Chagas disease, also known as American trypanosomiasis, is an infection caused by the parasite Trypanosoma cruzi. Parasite to human transmission is accomplished by the Reduviid bug, also known as the "kissing bug." Transmission of the infection also occurs transplacentally, via blood transfusion, organ transplantation, laboratory incident, and ingestion of triatomine-contaminated food or drink.
Chagas disease has an acute early stage that is typically asymptomatic during the first 6 to 8 weeks. This acute stage is often undetected due to its lack of symptoms and thus not treated. Consequently, Chagas disease becomes a chronic, lifelong condition.
The parasite, Trypanosoma cruzi, can nest undetected in the human heart, esophagus or colon and cause organs to fail years later. The majority of people infected will remain asymptomatic in the chronic phase. However, an estimated thirty percent of infected individuals will have onset of symptomatic disease, usually decades after the initial infections, with cardiac (i.e., cardiomyopathy, arrhythmias, and sudden death) or gastrointestinal manifestations.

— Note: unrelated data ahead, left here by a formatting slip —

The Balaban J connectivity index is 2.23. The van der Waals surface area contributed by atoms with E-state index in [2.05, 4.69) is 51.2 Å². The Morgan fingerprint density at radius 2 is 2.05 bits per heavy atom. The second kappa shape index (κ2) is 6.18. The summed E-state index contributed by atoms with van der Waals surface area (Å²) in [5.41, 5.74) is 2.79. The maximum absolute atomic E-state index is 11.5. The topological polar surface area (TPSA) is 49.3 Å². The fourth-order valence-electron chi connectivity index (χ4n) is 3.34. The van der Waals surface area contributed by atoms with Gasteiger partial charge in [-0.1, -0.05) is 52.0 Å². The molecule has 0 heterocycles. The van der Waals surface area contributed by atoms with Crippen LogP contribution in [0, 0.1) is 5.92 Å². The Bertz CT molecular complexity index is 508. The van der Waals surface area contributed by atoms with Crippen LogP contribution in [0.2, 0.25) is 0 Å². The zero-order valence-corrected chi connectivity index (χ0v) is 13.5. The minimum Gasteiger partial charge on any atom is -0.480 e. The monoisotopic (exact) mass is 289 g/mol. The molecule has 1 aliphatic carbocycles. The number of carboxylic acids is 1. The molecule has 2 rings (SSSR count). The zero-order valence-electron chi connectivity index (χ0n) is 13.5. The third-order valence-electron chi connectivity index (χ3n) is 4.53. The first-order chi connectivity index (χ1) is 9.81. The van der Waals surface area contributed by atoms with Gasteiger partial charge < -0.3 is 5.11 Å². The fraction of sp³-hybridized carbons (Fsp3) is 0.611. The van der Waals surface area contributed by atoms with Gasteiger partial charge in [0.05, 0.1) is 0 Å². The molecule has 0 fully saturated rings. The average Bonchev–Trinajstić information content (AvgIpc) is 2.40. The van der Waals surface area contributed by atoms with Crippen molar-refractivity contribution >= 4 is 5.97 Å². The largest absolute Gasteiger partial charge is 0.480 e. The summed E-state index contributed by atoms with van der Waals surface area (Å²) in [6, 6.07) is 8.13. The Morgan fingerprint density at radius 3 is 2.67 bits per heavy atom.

Chagas disease is a major public health concern in Latin America where somewhere between 8 and 10 million people are chronically infected. Epidemiology of this particular disease has changed over the recent years by urbanization and international migration and is becoming a larger local health threat by day. Unrecognized disease in the immigrant populations might lead to emerging health problems within the areas in the United States where immigrant communities are growing. Some researchers also worry that infections will increase because dogs could expose humans to the parasite.
Estimates of T. cruzi antibody prevalence in the blood donor population in the United States vary widely, reflecting geographic differences as well as a trend of steady increase in prevalence as a result of conspicuous immigration from the endemic areas of Latin America over the last two decades.
Nineteen cases of Chagas were reported to the Texas Health and Human Services Commission in 2013. Those are the first recorded in three decades, although health officials and researchers believe the actual number of infections is probably much higher because symptoms are often misdiagnosed or underreported. The World Health Organization estimates that each year 50,000 people die worldwide from the complications of Chagas disease.